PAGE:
Alcohol

Madder Than MADD

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Andrew P. Thomas, the chief prosecutor in Maricopa County, Arizona, has begun shaming people convicted of driving under the influence by posting their pictures, names, and blood alcohol levels online. A misdemeanor offense is enough to qualify. For those convicted of DUI-related felonies, Thomas has rented billboards that say, "Drive Drunk…See Your Mug Shot Here." At the risk of confusing passers-by who might think he's the guy pictured in the mug shot, Thomas reserves the bottom quarter of the billboards for his own name, in white-on-red letters as big as the headline. To someone unschooled in the principles of criminal justice, these billboards might look like thinly veiled re-election posters. Thomas sets the record straight: 

The purposes of the billboards and the Web site, Mr. Thomas has said, are to inform the public about drunken-driving laws, and to serve as a deterrent.

"People tend to like it, and it gets a message across to the offender," said Mike Scerbo, a spokesman for Mr. Thomas, who declined to be interviewed. "We haven't heard any complaints."

Taking Thomas at his word, he is imposing extrajudicial punishment, based on his unilateral conclusion that the penalties prescribed by law for DUI offenses provide an inadequate deterrent. Notably, even Mothers Against Drunk Driving has reservations about his approach:

"Some parts of the Web site are good because they are informational and trying to provide the victim's perspective," said Misty Moyse, the spokeswoman for the group. However, she said, "M.A.D.D. would not want to be involved in calling out offenders. We are interested in research- and science-based activities proven to stop drunk driving."

A local defense attorney, as you might expect, is a bit more upset:

"I just can't believe he's doing it," said Mark Weingart, a defense lawyer in Tempe who has advised hundreds of people facing charges of driving under the influence. "Besides the fact that it is in bad taste, D.U.I.'s usually involve somebody with no criminal history. The downside to this person being published on the Web site is tremendous. I don't see the point. Why doesn't he put sex offenders up there?"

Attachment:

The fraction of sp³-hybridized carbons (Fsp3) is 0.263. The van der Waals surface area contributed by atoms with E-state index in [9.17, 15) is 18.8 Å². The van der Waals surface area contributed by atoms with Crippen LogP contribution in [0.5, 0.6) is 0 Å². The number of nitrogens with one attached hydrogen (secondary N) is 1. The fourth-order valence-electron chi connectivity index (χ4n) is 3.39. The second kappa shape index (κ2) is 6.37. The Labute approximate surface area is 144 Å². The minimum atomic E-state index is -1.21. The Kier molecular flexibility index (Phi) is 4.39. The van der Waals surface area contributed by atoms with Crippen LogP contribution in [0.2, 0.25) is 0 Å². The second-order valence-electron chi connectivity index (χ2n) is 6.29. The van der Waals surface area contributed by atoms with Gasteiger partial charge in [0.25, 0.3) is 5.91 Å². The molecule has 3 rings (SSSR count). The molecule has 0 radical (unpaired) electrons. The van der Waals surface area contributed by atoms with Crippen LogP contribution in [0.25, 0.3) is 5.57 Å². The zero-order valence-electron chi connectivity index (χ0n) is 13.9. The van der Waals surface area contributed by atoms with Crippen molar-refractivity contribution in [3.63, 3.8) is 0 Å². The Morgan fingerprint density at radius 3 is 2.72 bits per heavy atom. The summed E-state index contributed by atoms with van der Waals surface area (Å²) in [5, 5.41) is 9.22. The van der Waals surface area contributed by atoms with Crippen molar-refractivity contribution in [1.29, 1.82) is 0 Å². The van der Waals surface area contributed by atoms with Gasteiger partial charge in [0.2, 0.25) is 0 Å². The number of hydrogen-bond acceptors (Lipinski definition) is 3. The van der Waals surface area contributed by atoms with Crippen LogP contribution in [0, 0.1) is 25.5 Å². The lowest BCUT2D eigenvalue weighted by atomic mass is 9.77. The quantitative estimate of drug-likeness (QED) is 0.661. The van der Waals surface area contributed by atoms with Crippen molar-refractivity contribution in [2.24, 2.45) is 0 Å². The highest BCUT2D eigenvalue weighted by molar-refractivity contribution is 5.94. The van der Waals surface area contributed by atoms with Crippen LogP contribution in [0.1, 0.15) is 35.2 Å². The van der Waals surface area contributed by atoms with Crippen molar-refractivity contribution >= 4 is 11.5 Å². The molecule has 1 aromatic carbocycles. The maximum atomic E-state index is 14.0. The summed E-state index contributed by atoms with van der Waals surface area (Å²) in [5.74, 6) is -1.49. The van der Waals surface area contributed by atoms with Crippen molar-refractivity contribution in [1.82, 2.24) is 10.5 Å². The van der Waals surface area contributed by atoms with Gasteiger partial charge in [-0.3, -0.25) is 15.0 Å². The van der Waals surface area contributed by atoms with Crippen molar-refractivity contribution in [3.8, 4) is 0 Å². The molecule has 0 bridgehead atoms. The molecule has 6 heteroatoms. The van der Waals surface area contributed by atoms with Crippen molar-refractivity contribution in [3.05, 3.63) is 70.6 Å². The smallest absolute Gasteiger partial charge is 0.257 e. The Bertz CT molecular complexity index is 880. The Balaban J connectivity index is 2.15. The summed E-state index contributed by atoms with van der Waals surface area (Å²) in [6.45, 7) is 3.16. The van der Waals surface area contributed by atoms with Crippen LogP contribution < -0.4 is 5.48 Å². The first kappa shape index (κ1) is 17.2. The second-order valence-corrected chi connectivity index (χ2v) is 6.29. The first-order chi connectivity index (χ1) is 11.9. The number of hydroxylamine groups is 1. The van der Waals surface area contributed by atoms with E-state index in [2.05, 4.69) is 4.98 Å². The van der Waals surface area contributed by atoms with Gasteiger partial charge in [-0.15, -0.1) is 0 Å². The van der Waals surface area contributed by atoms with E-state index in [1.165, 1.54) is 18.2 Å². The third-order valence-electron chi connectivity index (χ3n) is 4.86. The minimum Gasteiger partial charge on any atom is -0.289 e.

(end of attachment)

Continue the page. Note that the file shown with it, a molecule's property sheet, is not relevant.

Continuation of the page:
Public shaming of sex offenders? How could you get politicians to support something like that?

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  1. Mothers against drunk driving?

    feh!

    \
    Drunks Against Mad Mothers

    How about public shaming for politicians who
    violate their oath of office, campaign promises
    or both?

  2. How about public shaming for all politicians who
    violate their oath of office, campaign promises
    or both?

    There, I fixed it for you.

  3. Call me crazy, but public shame really only makes sense for public figures. Misdemeanor offenders, by and large, are hardly the stock around which the National Enquirer is published.

    Also, in most states doesn’t a person have control of the use of their likeness?

  4. Jozef, thanks for the fix…but in practical terms it’s virtually the same thing.

    How many exceptions can you think of?

  5. Well it’s nice to see that CBS isn’t in cahoots with the government. I’m sure CBS donated the billboard rather than charged the county for the advert.

  6. Why doesn’t he put sex offenders up there?

    Because the state government has already done it for him?

  7. For anyone out that way who is reading. I’m friends with lots of different Copwatch groups around the country on myspace and just got this one from the Phoenix group.

    Phoenix Copwatch

    Date: Dec 13, 2007 9:19 AM
    Subject: TONIGHT 6PM – Town Hall Mtg – Phoenix PD/Immigration
    Body: EMERGENCY COMMUNITY MEETING

    Voice your concerns on mayor Gordon’s Proposed Phoenix Police
    Immigration Enforcement Policy

    Thursday, December 13, 2007
    6:00PM

    South Mountain High School
    5401 S. 7th Street
    (7th St and Roeser)

    Organized by Mary Rose Wilcox and Steve Gallardo

  8. To someone unschooled in the principles of criminal justice, these billboards might look like thinly veiled re-election posters.

    OK, Standard Libertarian Disclaimer #7 here, but can’t we use some of the campaign finance laws to go after this guy?

    I mean, you’re not allowed to use your office resources for political advertising, right?

    Maricopa Co. is in my top five places I’ll NEVER visit…

  9. Living in Maricopa County is surreal. Andrew Thomas or Joe Arpaio seem to have a bizarre new punishment every week or so, and when it fails to do anything worthwhile, they come up with an even more harebrained scheme.

  10. We should just put pictures up everywhere listing the names, age, address, social security #, dick size,etc. of everyone that violates any law.

    Put them on the National Criminal Database.